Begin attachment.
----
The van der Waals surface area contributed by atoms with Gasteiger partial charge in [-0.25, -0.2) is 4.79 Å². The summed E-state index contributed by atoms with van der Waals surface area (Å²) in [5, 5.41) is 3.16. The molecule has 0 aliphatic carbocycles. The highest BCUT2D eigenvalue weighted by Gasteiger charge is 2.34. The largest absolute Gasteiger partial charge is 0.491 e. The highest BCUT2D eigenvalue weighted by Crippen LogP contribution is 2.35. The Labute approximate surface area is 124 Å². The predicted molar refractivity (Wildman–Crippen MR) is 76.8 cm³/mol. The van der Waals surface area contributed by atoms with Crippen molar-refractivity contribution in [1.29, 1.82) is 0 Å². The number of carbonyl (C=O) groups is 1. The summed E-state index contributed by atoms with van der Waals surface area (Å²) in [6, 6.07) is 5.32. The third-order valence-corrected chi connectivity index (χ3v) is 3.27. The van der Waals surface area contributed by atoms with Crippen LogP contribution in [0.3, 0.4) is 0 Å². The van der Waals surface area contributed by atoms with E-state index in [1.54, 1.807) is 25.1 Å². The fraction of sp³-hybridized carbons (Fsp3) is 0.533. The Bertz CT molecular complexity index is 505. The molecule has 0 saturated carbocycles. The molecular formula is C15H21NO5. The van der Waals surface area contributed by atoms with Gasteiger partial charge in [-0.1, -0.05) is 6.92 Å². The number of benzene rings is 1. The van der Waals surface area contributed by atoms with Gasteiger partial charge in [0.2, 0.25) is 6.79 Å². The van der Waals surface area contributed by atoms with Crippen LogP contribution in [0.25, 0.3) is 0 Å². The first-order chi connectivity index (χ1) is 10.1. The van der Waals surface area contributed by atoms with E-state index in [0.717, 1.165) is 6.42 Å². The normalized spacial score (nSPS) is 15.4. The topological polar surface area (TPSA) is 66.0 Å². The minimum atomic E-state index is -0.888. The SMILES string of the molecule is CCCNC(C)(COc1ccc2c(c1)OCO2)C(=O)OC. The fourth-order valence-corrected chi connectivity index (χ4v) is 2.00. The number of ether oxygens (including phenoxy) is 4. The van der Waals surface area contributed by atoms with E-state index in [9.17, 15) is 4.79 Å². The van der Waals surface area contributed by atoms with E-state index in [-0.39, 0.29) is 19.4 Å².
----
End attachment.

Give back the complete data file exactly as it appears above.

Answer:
The van der Waals surface area contributed by atoms with Gasteiger partial charge in [-0.25, -0.2) is 4.79 Å². The summed E-state index contributed by atoms with van der Waals surface area (Å²) in [5, 5.41) is 3.16. The molecule has 0 aliphatic carbocycles. The highest BCUT2D eigenvalue weighted by Gasteiger charge is 2.34. The largest absolute Gasteiger partial charge is 0.491 e. The highest BCUT2D eigenvalue weighted by Crippen LogP contribution is 2.35. The Labute approximate surface area is 124 Å². The predicted molar refractivity (Wildman–Crippen MR) is 76.8 cm³/mol. The van der Waals surface area contributed by atoms with Crippen molar-refractivity contribution in [1.29, 1.82) is 0 Å². The number of carbonyl (C=O) groups is 1. The summed E-state index contributed by atoms with van der Waals surface area (Å²) in [6, 6.07) is 5.32. The third-order valence-corrected chi connectivity index (χ3v) is 3.27. The van der Waals surface area contributed by atoms with Crippen LogP contribution in [0.3, 0.4) is 0 Å². The van der Waals surface area contributed by atoms with E-state index in [1.54, 1.807) is 25.1 Å². The fraction of sp³-hybridized carbons (Fsp3) is 0.533. The Bertz CT molecular complexity index is 505. The molecule has 0 saturated carbocycles. The molecular formula is C15H21NO5. The van der Waals surface area contributed by atoms with Gasteiger partial charge in [-0.1, -0.05) is 6.92 Å². The number of benzene rings is 1. The van der Waals surface area contributed by atoms with Gasteiger partial charge in [0.2, 0.25) is 6.79 Å². The van der Waals surface area contributed by atoms with Crippen LogP contribution in [0.25, 0.3) is 0 Å². The first-order chi connectivity index (χ1) is 10.1. The van der Waals surface area contributed by atoms with E-state index in [0.717, 1.165) is 6.42 Å². The normalized spacial score (nSPS) is 15.4. The topological polar surface area (TPSA) is 66.0 Å². The minimum atomic E-state index is -0.888. The SMILES string of the molecule is CCCNC(C)(COc1ccc2c(c1)OCO2)C(=O)OC. The fourth-order valence-corrected chi connectivity index (χ4v) is 2.00. The number of ether oxygens (including phenoxy) is 4. The van der Waals surface area contributed by atoms with E-state index in [9.17, 15) is 4.79 Å². The van der Waals surface area contributed by atoms with E-state index in [-0.39, 0.29) is 19.4 Å².